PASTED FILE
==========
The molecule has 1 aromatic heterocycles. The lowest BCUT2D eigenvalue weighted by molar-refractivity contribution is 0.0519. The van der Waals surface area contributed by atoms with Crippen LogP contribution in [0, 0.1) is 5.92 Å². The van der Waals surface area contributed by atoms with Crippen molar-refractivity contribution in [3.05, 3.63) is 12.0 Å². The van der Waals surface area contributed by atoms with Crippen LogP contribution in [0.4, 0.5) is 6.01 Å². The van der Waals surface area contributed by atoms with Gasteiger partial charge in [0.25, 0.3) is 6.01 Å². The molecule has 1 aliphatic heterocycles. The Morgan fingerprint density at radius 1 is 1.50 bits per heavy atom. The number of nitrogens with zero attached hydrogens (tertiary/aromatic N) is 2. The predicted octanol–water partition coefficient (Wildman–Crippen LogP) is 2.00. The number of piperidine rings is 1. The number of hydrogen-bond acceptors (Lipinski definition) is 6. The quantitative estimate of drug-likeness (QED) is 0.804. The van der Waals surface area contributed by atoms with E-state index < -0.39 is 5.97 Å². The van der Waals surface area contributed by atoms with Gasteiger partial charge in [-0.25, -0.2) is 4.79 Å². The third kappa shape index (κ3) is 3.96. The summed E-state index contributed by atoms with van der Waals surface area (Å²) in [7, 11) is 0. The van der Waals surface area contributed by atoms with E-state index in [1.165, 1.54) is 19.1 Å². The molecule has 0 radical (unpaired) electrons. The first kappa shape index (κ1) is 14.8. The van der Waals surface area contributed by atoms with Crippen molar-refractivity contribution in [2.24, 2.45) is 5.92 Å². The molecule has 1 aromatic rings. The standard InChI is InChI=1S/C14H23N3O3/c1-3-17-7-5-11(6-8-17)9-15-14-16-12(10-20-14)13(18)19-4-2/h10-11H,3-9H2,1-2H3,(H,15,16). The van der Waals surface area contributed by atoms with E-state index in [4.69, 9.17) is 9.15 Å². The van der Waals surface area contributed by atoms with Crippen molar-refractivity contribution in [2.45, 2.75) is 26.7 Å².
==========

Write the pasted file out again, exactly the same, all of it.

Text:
The molecule has 1 aromatic heterocycles. The lowest BCUT2D eigenvalue weighted by molar-refractivity contribution is 0.0519. The van der Waals surface area contributed by atoms with Crippen LogP contribution in [0, 0.1) is 5.92 Å². The van der Waals surface area contributed by atoms with Crippen molar-refractivity contribution in [3.05, 3.63) is 12.0 Å². The van der Waals surface area contributed by atoms with Crippen LogP contribution in [0.4, 0.5) is 6.01 Å². The van der Waals surface area contributed by atoms with Gasteiger partial charge in [0.25, 0.3) is 6.01 Å². The molecule has 1 aliphatic heterocycles. The Morgan fingerprint density at radius 1 is 1.50 bits per heavy atom. The number of nitrogens with zero attached hydrogens (tertiary/aromatic N) is 2. The predicted octanol–water partition coefficient (Wildman–Crippen LogP) is 2.00. The number of piperidine rings is 1. The number of hydrogen-bond acceptors (Lipinski definition) is 6. The quantitative estimate of drug-likeness (QED) is 0.804. The van der Waals surface area contributed by atoms with E-state index < -0.39 is 5.97 Å². The van der Waals surface area contributed by atoms with Gasteiger partial charge in [-0.25, -0.2) is 4.79 Å². The third kappa shape index (κ3) is 3.96. The summed E-state index contributed by atoms with van der Waals surface area (Å²) in [7, 11) is 0. The van der Waals surface area contributed by atoms with E-state index in [1.165, 1.54) is 19.1 Å². The molecule has 0 radical (unpaired) electrons. The first kappa shape index (κ1) is 14.8. The van der Waals surface area contributed by atoms with Crippen molar-refractivity contribution in [2.24, 2.45) is 5.92 Å². The molecule has 1 aromatic rings. The standard InChI is InChI=1S/C14H23N3O3/c1-3-17-7-5-11(6-8-17)9-15-14-16-12(10-20-14)13(18)19-4-2/h10-11H,3-9H2,1-2H3,(H,15,16). The van der Waals surface area contributed by atoms with E-state index in [4.69, 9.17) is 9.15 Å². The van der Waals surface area contributed by atoms with Crippen molar-refractivity contribution in [2.45, 2.75) is 26.7 Å².